Bernie Fine Canned; Boeheim’s Fate Rests On Issue Of Complicity
I would love for today’s post to be about how Syracuse dug itself out of a pair of second half deficits against Power Six opponents to gut out two nice victories. I’d love to talk about how much I enjoyed the lineup of Brandon Triche, Dion Waiters, Kris Joseph, C.J. Fair and Fab Melo to close out the win over Virginia Tech and the remarkable offensive rebounding prowess displayed against Stanford. That will have to wait for another time.
Last night, Bernie Fine was terminated by the school, which was about as easy a call as there is, despite how slowly Penn State operated. As many twists as the story has taken, it would be a colossal distraction and massive PR failure by the school were Fine to return to work at any point, and there is no realistic set of circumstances capable of fully restoring his reputation. What was a foregone conclusion is finally official, but it doesn’t bring any closure to the matter.
The case is now faced with a third accuser with an odd background, questions as to why ESPN nor the Post-Standard opted not to bring the recording to the proper authorities, what to make of the grudges among Syracuse Police, District Attorney Bill Fitzpatrick and Mayor Stephanie Miner. And maybe of lowest priority but of greatest curiosity – what in the world made Laurie Fine decide that a proper response to her knowledge of the situation would be to have an affair with the victim, rather than bringing a close account to the authorities (to say nothing of getting out of the marriage)? It’s going to be awhile before we know the complete truth, if it ever comes out.
With Fine out of the program, the spotlight is now squarely on Jim Boeheim. It’s been mentioned before, but it’s worth reiterating that he made a spectacularly poor decision in attacking Fine’s accusers. While he had all the right in the world to support his friend and colleague, gross counter-accusations of extortion attempts and a slew of personal attacks should not have been a part of his public comments, and that assessment is not something that only works in hindsight. While disgustingly insensitive and shameful, I don’t think that part of the narrative is a fireable offense on its own, despite what many have posited. There are enough holes in the accusers’ stories and backgrounds that it isn’t unreasonable to believe that they’re out for money and/or fame, even if their allegations prove to be true. Rather, the only presumption keeping Boeheim’s employment intact is that to this point, there remains nothing other than one accuser’s hearsay that indicates that Boeheim knew any of the alleged abuse took place. Should that thread by which Boeheim’s hanging be cut, he definitely should be shown the door, no questions asked.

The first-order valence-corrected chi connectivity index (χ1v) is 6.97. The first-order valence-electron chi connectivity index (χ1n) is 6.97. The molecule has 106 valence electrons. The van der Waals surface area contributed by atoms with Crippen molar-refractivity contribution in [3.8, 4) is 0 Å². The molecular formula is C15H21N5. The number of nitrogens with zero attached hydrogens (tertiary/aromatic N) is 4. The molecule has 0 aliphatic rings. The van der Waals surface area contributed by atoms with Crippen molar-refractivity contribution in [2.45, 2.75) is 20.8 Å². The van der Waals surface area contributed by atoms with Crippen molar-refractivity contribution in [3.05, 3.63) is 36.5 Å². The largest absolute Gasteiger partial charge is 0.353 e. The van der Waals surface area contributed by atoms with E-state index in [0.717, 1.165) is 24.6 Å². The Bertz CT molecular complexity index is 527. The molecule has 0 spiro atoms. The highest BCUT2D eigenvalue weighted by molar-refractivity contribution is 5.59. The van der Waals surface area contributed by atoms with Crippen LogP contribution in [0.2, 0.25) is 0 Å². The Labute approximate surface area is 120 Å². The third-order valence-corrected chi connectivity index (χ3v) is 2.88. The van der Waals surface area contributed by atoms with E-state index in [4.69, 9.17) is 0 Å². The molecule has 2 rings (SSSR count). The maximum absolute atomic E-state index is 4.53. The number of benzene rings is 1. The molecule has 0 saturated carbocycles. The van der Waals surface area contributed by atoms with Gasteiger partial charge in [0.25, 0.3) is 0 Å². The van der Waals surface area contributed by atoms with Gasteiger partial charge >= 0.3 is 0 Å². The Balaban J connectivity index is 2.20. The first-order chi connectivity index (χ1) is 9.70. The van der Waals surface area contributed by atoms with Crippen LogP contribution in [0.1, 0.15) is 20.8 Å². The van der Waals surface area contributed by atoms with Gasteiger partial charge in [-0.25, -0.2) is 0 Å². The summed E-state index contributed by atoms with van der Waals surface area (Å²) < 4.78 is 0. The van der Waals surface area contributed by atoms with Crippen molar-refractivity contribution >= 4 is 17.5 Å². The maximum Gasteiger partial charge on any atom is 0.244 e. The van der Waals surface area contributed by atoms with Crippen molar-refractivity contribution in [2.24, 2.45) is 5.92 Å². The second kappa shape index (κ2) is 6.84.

That brings us to the statement
given by attributed to Boeheim following Fine’s dismissal. While it voiced regret over his original comments, the damage was already done, and the apology should not have been prefaced by the surfacing of damning evidence. It also seized the opportunity to emphasize that he never saw a thing, which we should only take at face value. The investigation is still in its beginning stages, and I have a feeling that things will get worse before they get better. Until then, the only thing left to cling to is the hope that Boeheim and the school had no direct knowledge of the abuse alleged to have taken place, as if that should be encouraging.